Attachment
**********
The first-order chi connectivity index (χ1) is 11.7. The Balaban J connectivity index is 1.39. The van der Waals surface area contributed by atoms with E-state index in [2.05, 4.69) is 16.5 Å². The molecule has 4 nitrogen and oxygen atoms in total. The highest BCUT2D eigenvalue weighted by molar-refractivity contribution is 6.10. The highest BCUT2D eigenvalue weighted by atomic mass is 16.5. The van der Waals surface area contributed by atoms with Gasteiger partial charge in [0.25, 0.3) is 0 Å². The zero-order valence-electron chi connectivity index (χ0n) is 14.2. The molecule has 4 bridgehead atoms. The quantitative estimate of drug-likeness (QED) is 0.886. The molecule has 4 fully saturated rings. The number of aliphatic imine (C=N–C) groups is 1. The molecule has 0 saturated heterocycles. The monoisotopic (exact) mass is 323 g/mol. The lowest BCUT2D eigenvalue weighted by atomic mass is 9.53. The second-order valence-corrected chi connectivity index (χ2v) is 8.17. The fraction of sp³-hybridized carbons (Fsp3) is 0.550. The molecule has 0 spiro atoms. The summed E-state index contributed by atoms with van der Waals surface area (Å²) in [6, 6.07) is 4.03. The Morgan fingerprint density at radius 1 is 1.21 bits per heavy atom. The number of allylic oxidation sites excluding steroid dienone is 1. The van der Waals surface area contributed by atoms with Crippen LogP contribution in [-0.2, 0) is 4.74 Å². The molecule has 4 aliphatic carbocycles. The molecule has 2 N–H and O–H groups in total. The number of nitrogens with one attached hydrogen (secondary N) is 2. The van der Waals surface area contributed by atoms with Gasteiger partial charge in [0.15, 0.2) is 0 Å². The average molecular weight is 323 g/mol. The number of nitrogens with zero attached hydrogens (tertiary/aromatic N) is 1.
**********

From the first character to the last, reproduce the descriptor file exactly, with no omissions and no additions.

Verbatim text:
The first-order chi connectivity index (χ1) is 11.7. The Balaban J connectivity index is 1.39. The van der Waals surface area contributed by atoms with E-state index in [2.05, 4.69) is 16.5 Å². The molecule has 4 nitrogen and oxygen atoms in total. The highest BCUT2D eigenvalue weighted by molar-refractivity contribution is 6.10. The highest BCUT2D eigenvalue weighted by atomic mass is 16.5. The van der Waals surface area contributed by atoms with Gasteiger partial charge in [0.25, 0.3) is 0 Å². The zero-order valence-electron chi connectivity index (χ0n) is 14.2. The molecule has 4 bridgehead atoms. The quantitative estimate of drug-likeness (QED) is 0.886. The molecule has 4 fully saturated rings. The number of aliphatic imine (C=N–C) groups is 1. The molecule has 0 saturated heterocycles. The monoisotopic (exact) mass is 323 g/mol. The lowest BCUT2D eigenvalue weighted by atomic mass is 9.53. The second-order valence-corrected chi connectivity index (χ2v) is 8.17. The fraction of sp³-hybridized carbons (Fsp3) is 0.550. The molecule has 0 spiro atoms. The summed E-state index contributed by atoms with van der Waals surface area (Å²) in [6, 6.07) is 4.03. The Morgan fingerprint density at radius 1 is 1.21 bits per heavy atom. The number of allylic oxidation sites excluding steroid dienone is 1. The van der Waals surface area contributed by atoms with Crippen LogP contribution in [-0.2, 0) is 4.74 Å². The molecule has 4 aliphatic carbocycles. The molecule has 2 N–H and O–H groups in total. The number of nitrogens with one attached hydrogen (secondary N) is 2. The van der Waals surface area contributed by atoms with Gasteiger partial charge in [0.15, 0.2) is 0 Å². The average molecular weight is 323 g/mol. The number of nitrogens with zero attached hydrogens (tertiary/aromatic N) is 1.